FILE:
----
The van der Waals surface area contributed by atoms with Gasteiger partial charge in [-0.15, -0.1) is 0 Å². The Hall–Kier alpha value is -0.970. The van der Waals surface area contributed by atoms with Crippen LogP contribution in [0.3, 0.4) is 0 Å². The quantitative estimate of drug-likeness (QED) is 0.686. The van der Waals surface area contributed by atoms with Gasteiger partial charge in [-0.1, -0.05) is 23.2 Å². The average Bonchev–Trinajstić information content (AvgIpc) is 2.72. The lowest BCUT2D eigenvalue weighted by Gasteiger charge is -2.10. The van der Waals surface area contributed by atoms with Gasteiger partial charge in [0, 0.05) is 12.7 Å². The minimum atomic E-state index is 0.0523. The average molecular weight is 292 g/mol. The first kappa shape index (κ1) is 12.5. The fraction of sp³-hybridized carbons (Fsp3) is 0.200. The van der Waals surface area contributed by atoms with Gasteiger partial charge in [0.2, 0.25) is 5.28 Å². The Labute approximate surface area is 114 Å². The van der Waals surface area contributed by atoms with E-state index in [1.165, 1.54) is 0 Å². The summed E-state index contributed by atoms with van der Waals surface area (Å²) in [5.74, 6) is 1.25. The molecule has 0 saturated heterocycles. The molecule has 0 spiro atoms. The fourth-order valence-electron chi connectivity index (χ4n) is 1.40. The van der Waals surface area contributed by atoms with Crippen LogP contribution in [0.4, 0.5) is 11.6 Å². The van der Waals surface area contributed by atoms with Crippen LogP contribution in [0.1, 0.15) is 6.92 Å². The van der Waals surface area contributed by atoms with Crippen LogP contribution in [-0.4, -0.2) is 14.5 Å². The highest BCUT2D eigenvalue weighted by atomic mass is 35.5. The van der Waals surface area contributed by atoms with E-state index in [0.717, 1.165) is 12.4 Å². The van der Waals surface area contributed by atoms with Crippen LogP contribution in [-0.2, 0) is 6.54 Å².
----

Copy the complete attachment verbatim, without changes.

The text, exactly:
The van der Waals surface area contributed by atoms with Gasteiger partial charge in [-0.15, -0.1) is 0 Å². The Hall–Kier alpha value is -0.970. The van der Waals surface area contributed by atoms with Crippen LogP contribution in [0.3, 0.4) is 0 Å². The quantitative estimate of drug-likeness (QED) is 0.686. The van der Waals surface area contributed by atoms with Gasteiger partial charge in [-0.1, -0.05) is 23.2 Å². The average Bonchev–Trinajstić information content (AvgIpc) is 2.72. The lowest BCUT2D eigenvalue weighted by Gasteiger charge is -2.10. The van der Waals surface area contributed by atoms with Gasteiger partial charge in [0, 0.05) is 12.7 Å². The minimum atomic E-state index is 0.0523. The average molecular weight is 292 g/mol. The first kappa shape index (κ1) is 12.5. The fraction of sp³-hybridized carbons (Fsp3) is 0.200. The van der Waals surface area contributed by atoms with Gasteiger partial charge in [0.2, 0.25) is 5.28 Å². The Labute approximate surface area is 114 Å². The van der Waals surface area contributed by atoms with E-state index in [1.165, 1.54) is 0 Å². The summed E-state index contributed by atoms with van der Waals surface area (Å²) in [5.74, 6) is 1.25. The molecule has 0 saturated heterocycles. The molecule has 0 spiro atoms. The fourth-order valence-electron chi connectivity index (χ4n) is 1.40. The van der Waals surface area contributed by atoms with Crippen LogP contribution in [0.4, 0.5) is 11.6 Å². The van der Waals surface area contributed by atoms with Crippen LogP contribution in [0.1, 0.15) is 6.92 Å². The van der Waals surface area contributed by atoms with Crippen LogP contribution in [-0.4, -0.2) is 14.5 Å². The highest BCUT2D eigenvalue weighted by atomic mass is 35.5. The van der Waals surface area contributed by atoms with E-state index in [0.717, 1.165) is 12.4 Å². The van der Waals surface area contributed by atoms with Crippen LogP contribution in [-0.2, 0) is 6.54 Å².